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Krel
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PostPosted: Sun Apr 12, 2015 11:43 pm    Post subject: Reply with quote

Bud Brewster wrote:
However, he was definitely a nut job from get-go, no doubt about that. And not a very well educated ecologists if he didn't realize the eco-dome needed more light for the plants to survive.

I figured that if the rescue ship was close enough to see that there was no damage to the freighter, then they were close enough to get caught in the explosion. They did say that they were closing in for docking.

You do realize that given what happened to the other domes, when they find the dome, it goes away with nuclear fire, right?

I think that the space freighters were originally in the Goldilocks Zone, and Lowell headed out for the deep black.

The domes seemed to be self sufficient, so why waste valuable freighters on them? It seems it would have been more cost effective to have constructed a space frame, and docked the domes to that, and you could have had a small custodial staff with the drones. Then you could have charged the public a dollar and a half just to see 'em.

Douglas Trumbull's original idea was about a guy who steals a space freighter, and goes looking for a reported alien craft in the Solar System. He finds the alien ship and sends a drone over, as the law catches up with him. As the drone meets the alien, the Law breaks into the control room and kills Lowell. The drone, not receiving any instructions, offers the Alien a flower.

Universal Studio's wanted a more environmental based story.

David.
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PostPosted: Mon Apr 13, 2015 1:00 am    Post subject: Reply with quote

Krel wrote:
I figured that if the rescue ship was close enough to see that there was no damage to the freighter, then they were close enough to get caught in the explosion. They did say that they were closing in for docking.

You do realize that given what happened to the other domes, when they find the dome, it goes away with nuclear fire, right?

I think that the space freighters were originally in the Goldylocks Zone, and Lowell headed out for the deep black.

Good points. I think your right. Lowell managed to kill more people when he blew himself up. He's even crazier than I thought. Shocked

As for the dome that drifts off in the end, I doubt anybody will know it exists, since Lowell managed to kill all the folks who would have witnessed it detach from the Valley Forge.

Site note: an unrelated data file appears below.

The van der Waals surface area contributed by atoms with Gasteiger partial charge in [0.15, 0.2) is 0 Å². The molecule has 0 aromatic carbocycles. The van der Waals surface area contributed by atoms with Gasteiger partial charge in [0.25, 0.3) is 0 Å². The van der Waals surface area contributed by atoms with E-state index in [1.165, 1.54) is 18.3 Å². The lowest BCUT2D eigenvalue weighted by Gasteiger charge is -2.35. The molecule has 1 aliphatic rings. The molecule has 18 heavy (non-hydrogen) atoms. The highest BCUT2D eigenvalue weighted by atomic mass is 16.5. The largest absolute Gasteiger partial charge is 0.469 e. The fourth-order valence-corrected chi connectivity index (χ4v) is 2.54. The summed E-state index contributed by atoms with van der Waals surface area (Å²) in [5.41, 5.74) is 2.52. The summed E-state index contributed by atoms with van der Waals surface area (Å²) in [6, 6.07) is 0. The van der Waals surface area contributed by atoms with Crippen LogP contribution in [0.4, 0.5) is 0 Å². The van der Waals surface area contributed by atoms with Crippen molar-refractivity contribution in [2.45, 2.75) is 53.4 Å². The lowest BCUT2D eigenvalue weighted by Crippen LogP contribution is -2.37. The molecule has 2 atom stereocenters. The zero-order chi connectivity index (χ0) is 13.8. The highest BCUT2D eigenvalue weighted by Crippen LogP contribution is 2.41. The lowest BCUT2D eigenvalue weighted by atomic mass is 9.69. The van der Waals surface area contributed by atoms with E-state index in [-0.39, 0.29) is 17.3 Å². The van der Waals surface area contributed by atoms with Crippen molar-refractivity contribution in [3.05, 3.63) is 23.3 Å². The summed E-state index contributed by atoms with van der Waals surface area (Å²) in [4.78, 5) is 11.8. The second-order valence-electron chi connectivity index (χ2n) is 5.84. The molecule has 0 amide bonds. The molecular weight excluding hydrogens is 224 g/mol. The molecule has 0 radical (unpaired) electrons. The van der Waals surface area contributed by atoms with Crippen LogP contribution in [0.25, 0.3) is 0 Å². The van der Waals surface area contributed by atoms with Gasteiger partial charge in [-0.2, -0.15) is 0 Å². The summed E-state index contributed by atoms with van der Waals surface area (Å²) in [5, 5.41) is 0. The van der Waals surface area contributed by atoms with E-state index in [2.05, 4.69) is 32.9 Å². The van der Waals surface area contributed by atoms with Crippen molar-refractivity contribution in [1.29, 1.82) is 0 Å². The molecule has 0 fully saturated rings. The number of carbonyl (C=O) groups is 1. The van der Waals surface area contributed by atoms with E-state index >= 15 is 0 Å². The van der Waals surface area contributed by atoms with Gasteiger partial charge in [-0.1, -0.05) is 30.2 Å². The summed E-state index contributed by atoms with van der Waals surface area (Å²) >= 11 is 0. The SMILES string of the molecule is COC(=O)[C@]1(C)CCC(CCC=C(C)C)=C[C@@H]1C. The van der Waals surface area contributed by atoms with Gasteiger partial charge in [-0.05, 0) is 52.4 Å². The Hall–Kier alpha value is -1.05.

However, it would probably wander right back towards the sun and get spotted, because it just blasted away from the freighter with retros intended for that task, but after that it just drifted

So, yes — the final dome will get nuked eventually after all.

And you're right about the freighters not orbiting Saturn, as I've always thought. Silly me, they don't show (or even mention) Saturn until well after Lowell goes Postal, and he passes through the rings months later — not immediately after he makes his break from the fleet.

I stand corrected on all counts. Good work, David!
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PostPosted: Sun Jul 07, 2019 2:07 pm    Post subject: Reply with quote

________________________________

To follow up on Krel's comment concerning the original story premise for this movie, here's a very interesting IMDB trivia item.
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In an interview with Starlog magazine in the late 1970s, Douglas Trumbull revealed that the plot of the movie in the original version of the script was quite a bit different from what was actually filmed.

In this version, the Space Freighters were on permanent duty carrying biological domes. When they're finally told to blow the domes and return to earth, it is because the freighters are going to be scrapped. The Freeman Lowell character in this version was an older, more curmudgeonly man who simply doesn't want to return to earth and forced into retirement, so he steals the Valley Forge, "Shoots the rapids" through Saturn's Rings to make it look like his ship is destroyed, and heads off into deep space.

As in the filmed version, he reprograms the robots for some companionship, and the subplot involving the plants dying due to a lack of light were involved, but his main interest in the plants was simply as a means of extending his limited food supplies on the ship.

In the second half of the film, he receives a signal which he realizes is from an alien ship passing through the solar system, and decides to approach it — humanity's first contact with aliens. Around the same time, his superiors on earth have realized what he did, and are trying to re-capture the ship.